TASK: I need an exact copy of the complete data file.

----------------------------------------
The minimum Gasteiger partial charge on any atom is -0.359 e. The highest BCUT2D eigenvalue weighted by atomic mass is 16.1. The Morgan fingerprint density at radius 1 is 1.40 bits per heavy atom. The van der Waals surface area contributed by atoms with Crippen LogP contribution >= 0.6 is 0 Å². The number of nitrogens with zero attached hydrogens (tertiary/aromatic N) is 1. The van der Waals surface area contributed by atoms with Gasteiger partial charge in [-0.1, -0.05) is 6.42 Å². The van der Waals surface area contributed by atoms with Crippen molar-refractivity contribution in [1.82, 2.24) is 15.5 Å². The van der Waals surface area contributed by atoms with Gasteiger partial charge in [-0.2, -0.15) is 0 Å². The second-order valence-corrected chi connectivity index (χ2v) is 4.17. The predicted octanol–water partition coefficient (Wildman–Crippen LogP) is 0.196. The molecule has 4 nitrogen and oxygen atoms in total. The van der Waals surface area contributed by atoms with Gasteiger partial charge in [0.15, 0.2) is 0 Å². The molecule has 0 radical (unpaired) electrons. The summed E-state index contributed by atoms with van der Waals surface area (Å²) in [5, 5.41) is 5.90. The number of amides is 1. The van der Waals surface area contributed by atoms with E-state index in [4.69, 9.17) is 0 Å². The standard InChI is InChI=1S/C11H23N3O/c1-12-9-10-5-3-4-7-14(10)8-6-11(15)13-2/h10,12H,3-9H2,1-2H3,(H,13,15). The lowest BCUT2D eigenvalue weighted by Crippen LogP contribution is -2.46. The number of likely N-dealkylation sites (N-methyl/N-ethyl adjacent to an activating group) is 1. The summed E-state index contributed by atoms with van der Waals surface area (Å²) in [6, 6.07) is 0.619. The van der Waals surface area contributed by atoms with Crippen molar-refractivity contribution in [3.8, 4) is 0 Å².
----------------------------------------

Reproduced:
The minimum Gasteiger partial charge on any atom is -0.359 e. The highest BCUT2D eigenvalue weighted by atomic mass is 16.1. The Morgan fingerprint density at radius 1 is 1.40 bits per heavy atom. The van der Waals surface area contributed by atoms with Crippen LogP contribution >= 0.6 is 0 Å². The number of nitrogens with zero attached hydrogens (tertiary/aromatic N) is 1. The van der Waals surface area contributed by atoms with Gasteiger partial charge in [-0.1, -0.05) is 6.42 Å². The van der Waals surface area contributed by atoms with Crippen molar-refractivity contribution in [1.82, 2.24) is 15.5 Å². The van der Waals surface area contributed by atoms with Gasteiger partial charge in [-0.2, -0.15) is 0 Å². The second-order valence-corrected chi connectivity index (χ2v) is 4.17. The predicted octanol–water partition coefficient (Wildman–Crippen LogP) is 0.196. The molecule has 4 nitrogen and oxygen atoms in total. The van der Waals surface area contributed by atoms with Gasteiger partial charge in [0.15, 0.2) is 0 Å². The molecule has 0 radical (unpaired) electrons. The summed E-state index contributed by atoms with van der Waals surface area (Å²) in [5, 5.41) is 5.90. The number of amides is 1. The van der Waals surface area contributed by atoms with E-state index in [4.69, 9.17) is 0 Å². The standard InChI is InChI=1S/C11H23N3O/c1-12-9-10-5-3-4-7-14(10)8-6-11(15)13-2/h10,12H,3-9H2,1-2H3,(H,13,15). The lowest BCUT2D eigenvalue weighted by Crippen LogP contribution is -2.46. The number of likely N-dealkylation sites (N-methyl/N-ethyl adjacent to an activating group) is 1. The summed E-state index contributed by atoms with van der Waals surface area (Å²) in [6, 6.07) is 0.619. The van der Waals surface area contributed by atoms with Crippen molar-refractivity contribution in [3.8, 4) is 0 Å².